A Borehole is made for one of a variety of purposes including the investigation and sampling of the geological succession for construction, water abstraction, or mineral extraction purposes, and monitoring of groundwater behavior and composition.
A borehole is an asset that should last 50-80 years, with very low maintenance costs in the first 10-15 years. But for this to happen, you need to make the right decisions at the start of the process and invest wisely for long-term returns.
On the whole borehole water is safe to drink; however, it could possibly contain dissolved minerals or contamination. If there are concerns over the waters fitness use we can have the water tested by an accredited laboratory that will give a detailed report of the water. Borehole Water comes from rain and rivers leaks through layers of rock from underground areas. Water layers of rock or clay separate and restrict underground water bodies at different depths, in different areas. These areas are called aquifers.
Bore water is suitable for domestic non-potable uses such as toilet flushing, car and clothes washing as well as wetting of grass, gardens and even crops. Bore water is a terrific way of decreasing your municipal water usage from a tap – limiting that use to cooking, drinking and bathing.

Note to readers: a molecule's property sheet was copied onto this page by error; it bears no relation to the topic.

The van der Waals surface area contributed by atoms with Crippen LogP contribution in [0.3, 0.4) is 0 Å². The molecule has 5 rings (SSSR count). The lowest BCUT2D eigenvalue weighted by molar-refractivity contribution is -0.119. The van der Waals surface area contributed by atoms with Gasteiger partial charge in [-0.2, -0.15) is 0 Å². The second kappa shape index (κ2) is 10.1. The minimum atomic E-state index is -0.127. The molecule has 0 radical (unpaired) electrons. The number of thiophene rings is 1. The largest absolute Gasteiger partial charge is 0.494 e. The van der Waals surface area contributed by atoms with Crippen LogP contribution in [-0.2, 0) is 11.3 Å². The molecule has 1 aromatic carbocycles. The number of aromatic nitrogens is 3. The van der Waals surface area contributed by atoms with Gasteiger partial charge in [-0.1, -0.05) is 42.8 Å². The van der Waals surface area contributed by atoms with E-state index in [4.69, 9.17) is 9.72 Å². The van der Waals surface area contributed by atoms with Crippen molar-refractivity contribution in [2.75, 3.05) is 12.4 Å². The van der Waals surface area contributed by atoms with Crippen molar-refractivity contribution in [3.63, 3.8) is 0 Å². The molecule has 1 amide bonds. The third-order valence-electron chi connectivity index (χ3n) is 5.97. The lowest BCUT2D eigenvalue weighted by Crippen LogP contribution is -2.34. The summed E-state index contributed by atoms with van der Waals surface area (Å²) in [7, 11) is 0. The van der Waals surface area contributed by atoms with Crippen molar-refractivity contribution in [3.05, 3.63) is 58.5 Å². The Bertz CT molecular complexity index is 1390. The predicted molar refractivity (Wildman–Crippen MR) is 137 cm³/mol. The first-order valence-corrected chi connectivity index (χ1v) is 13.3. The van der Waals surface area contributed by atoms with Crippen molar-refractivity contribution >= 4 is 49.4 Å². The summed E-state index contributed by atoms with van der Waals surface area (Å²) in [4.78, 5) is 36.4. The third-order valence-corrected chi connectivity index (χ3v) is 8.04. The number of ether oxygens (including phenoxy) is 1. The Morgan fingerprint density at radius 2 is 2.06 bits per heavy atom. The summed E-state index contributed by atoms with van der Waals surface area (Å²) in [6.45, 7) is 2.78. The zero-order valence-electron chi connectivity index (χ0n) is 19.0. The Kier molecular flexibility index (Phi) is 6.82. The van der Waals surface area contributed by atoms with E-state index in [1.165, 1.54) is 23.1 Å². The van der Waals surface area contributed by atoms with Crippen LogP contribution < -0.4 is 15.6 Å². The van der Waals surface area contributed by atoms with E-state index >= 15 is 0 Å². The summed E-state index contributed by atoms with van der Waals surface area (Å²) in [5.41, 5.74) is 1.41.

Boreholes that are only metres apart can have completely different water levels and delivery capabilities. But, if you and your neighbor are pumping from the same aquifer, over pumping your hole could cause their hole to dry up.
How much electricity does a borehole pump use? This depends on the scale of the submersible pump installed but typically a small pump for normal use, e.g. less than 20m3/day abstraction will be very cheap to run. There’s no risk of disruption from maintenance or burst pipes – simply high quality, consistent water that’s filtered and safe to use. Once the initial investment of a water borehole is paid off, you’re left with a supply of free water with nothing but maintenance costs to pay.